The Kings Road / King Street area of Reading town centre is one of the areas undergoing significant changes. We’ve got banks becoming restaurants, offices changing colour or becoming homes, shops turning into cafes and bars, a King leaving King Street, and maybe even a local hero coming home. In this post I take a brief look at the different developments, with a delve back in time thrown in.
Let’s start at Kennet Place (an office refurbishment) mostly because it gives me the chance to show you the aerial shot from their marketing that presents the local geography so clearly. This is the Prudential site, in the centre of the island formed by the two channels of the Kennet and split down the middle by Kings Road. The insurer has retrenched to the eastern wing, allowing the owners to renovate and market the town centre end as Kennet Place. It’s a modern building, but built just before the decree that bricks have no place in office construction. I think it actually looks better than some of the more contemporary glass houses, and with its pleasant Kennet frontage it will probably fill up quickly.
Across the road, the much-derided Kings Point is no more. It’s to be replaced by a 16-storey apartment tower. The developers have launched a website for the building under the name Verto Reading. Now, I know it must be difficult to come up with names of property developments, but really? If it was a roller coaster then maybe. Would “New King’s Point” not have done the trick? Anyway, the old eyesore with its giant graffiti face has gone and the tower crane is up, so this is definitely going to happen. There’s a promising ground floor restaurant unit fronting the river included too.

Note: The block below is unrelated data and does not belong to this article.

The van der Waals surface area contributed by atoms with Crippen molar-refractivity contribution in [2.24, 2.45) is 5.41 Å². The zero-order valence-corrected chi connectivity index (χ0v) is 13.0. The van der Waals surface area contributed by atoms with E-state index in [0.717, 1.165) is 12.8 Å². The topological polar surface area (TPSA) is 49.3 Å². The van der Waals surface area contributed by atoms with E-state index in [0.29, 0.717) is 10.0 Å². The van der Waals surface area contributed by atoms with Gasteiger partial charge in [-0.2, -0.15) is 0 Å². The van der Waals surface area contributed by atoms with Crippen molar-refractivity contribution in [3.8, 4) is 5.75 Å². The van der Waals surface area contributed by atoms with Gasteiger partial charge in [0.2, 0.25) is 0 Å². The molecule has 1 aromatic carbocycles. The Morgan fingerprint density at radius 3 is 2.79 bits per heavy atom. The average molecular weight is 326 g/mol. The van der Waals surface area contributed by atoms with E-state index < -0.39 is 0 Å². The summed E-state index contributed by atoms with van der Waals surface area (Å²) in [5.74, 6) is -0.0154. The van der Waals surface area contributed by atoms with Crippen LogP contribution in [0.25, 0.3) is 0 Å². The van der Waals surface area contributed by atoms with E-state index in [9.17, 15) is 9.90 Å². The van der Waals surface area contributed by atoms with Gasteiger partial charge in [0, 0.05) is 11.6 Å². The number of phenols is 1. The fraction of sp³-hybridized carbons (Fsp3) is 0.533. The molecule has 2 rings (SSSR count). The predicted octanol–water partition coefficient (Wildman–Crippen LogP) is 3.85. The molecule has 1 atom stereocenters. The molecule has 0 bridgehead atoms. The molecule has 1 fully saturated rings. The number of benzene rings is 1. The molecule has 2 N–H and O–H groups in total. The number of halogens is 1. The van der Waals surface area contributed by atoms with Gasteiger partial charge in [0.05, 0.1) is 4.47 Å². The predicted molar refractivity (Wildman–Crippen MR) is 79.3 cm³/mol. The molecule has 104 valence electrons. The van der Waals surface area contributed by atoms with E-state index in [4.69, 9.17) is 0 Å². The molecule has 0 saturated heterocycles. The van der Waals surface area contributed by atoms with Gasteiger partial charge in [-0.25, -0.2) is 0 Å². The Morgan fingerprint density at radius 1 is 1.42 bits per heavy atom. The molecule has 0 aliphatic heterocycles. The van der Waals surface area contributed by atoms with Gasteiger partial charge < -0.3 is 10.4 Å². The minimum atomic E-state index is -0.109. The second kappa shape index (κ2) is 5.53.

Next door, the Wynford Arms has relaunched as Thirsty Bear to pretty decent reviews. But one door further down, good old BoB (Back of Beyond) is probably on borrowed time. Despite plenty of new residents to keep watered, the unremarkable two storey riverside building hardly makes the most of its site. As development land it must be worth a fortune – far more than a bob or two. The same goes for the scruffy parade of shops at the other side of the road. That said, I’m sure Wetherspoon would be keen to take a large space in a new development somewhere within the town, particularly in this area nearest to the student population.
Heading into town, many office blocks on the south side have been converted into flats, or serviced apartments, with varying degrees of effort. I believe a number of insurers once occupied some of the addresses, but as Reading’s commercial centre of gravity has shifted towards the station, there’s clearly been a surplus here. It seems only Kings Point as a building reached a point of no return, with ‘mend and make do’ the order of the day elsewhere. Personally, I feel they look a bit too obviously like old office blocks, and I’d rather see purpose-built flats. But I am told that sometimes former office buildings offer larger units as developers can’t build them to the precise minimum floorspace that would maximise their profits.
The northern side of the road is retaining its offices, most of which have been refurbished. Most notably the “brown glass building” has had its unfashionable 70’s-inspired windows replaced and been rebranded as “the white building”. It would appear they’ve had some success, with their trendy approach attracting a number of lettings to smaller business, although they should have done something with their Holy Brook perimeter. (“The green building” and “the blue building” live on).